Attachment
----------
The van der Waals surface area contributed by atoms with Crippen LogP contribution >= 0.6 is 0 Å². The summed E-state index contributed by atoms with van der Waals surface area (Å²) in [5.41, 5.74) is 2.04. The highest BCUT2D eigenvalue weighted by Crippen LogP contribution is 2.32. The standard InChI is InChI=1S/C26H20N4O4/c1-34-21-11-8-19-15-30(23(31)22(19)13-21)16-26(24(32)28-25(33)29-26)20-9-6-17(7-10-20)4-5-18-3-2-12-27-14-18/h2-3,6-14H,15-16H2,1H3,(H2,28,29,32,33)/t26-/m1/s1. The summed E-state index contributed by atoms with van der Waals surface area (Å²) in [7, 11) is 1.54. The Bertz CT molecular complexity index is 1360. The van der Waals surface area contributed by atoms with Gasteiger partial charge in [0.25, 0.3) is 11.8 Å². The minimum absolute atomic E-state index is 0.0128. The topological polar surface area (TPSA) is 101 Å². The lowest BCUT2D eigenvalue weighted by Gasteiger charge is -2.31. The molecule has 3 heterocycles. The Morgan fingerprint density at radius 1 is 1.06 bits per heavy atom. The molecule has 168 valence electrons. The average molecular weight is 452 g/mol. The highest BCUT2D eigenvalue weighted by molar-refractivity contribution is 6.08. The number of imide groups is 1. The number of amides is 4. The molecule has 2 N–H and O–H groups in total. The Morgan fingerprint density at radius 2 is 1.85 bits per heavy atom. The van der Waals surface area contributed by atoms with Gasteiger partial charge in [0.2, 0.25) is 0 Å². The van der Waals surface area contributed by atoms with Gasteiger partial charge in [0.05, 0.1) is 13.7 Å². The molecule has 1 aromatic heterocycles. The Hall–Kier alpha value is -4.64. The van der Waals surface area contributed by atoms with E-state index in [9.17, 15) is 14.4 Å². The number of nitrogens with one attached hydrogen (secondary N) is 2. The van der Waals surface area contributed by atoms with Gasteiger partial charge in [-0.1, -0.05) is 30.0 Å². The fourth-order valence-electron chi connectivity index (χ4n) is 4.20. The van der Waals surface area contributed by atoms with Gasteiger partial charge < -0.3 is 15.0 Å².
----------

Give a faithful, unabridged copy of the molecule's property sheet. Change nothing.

The van der Waals surface area contributed by atoms with Crippen LogP contribution >= 0.6 is 0 Å². The summed E-state index contributed by atoms with van der Waals surface area (Å²) in [5.41, 5.74) is 2.04. The highest BCUT2D eigenvalue weighted by Crippen LogP contribution is 2.32. The standard InChI is InChI=1S/C26H20N4O4/c1-34-21-11-8-19-15-30(23(31)22(19)13-21)16-26(24(32)28-25(33)29-26)20-9-6-17(7-10-20)4-5-18-3-2-12-27-14-18/h2-3,6-14H,15-16H2,1H3,(H2,28,29,32,33)/t26-/m1/s1. The summed E-state index contributed by atoms with van der Waals surface area (Å²) in [7, 11) is 1.54. The Bertz CT molecular complexity index is 1360. The van der Waals surface area contributed by atoms with Gasteiger partial charge in [0.25, 0.3) is 11.8 Å². The minimum absolute atomic E-state index is 0.0128. The topological polar surface area (TPSA) is 101 Å². The lowest BCUT2D eigenvalue weighted by Gasteiger charge is -2.31. The molecule has 3 heterocycles. The Morgan fingerprint density at radius 1 is 1.06 bits per heavy atom. The molecule has 168 valence electrons. The average molecular weight is 452 g/mol. The highest BCUT2D eigenvalue weighted by molar-refractivity contribution is 6.08. The number of imide groups is 1. The number of amides is 4. The molecule has 2 N–H and O–H groups in total. The Morgan fingerprint density at radius 2 is 1.85 bits per heavy atom. The van der Waals surface area contributed by atoms with Gasteiger partial charge in [0.2, 0.25) is 0 Å². The van der Waals surface area contributed by atoms with Gasteiger partial charge in [0.05, 0.1) is 13.7 Å². The molecule has 1 aromatic heterocycles. The Hall–Kier alpha value is -4.64. The van der Waals surface area contributed by atoms with E-state index in [9.17, 15) is 14.4 Å². The number of nitrogens with one attached hydrogen (secondary N) is 2. The van der Waals surface area contributed by atoms with Gasteiger partial charge in [-0.1, -0.05) is 30.0 Å². The fourth-order valence-electron chi connectivity index (χ4n) is 4.20. The van der Waals surface area contributed by atoms with Gasteiger partial charge < -0.3 is 15.0 Å².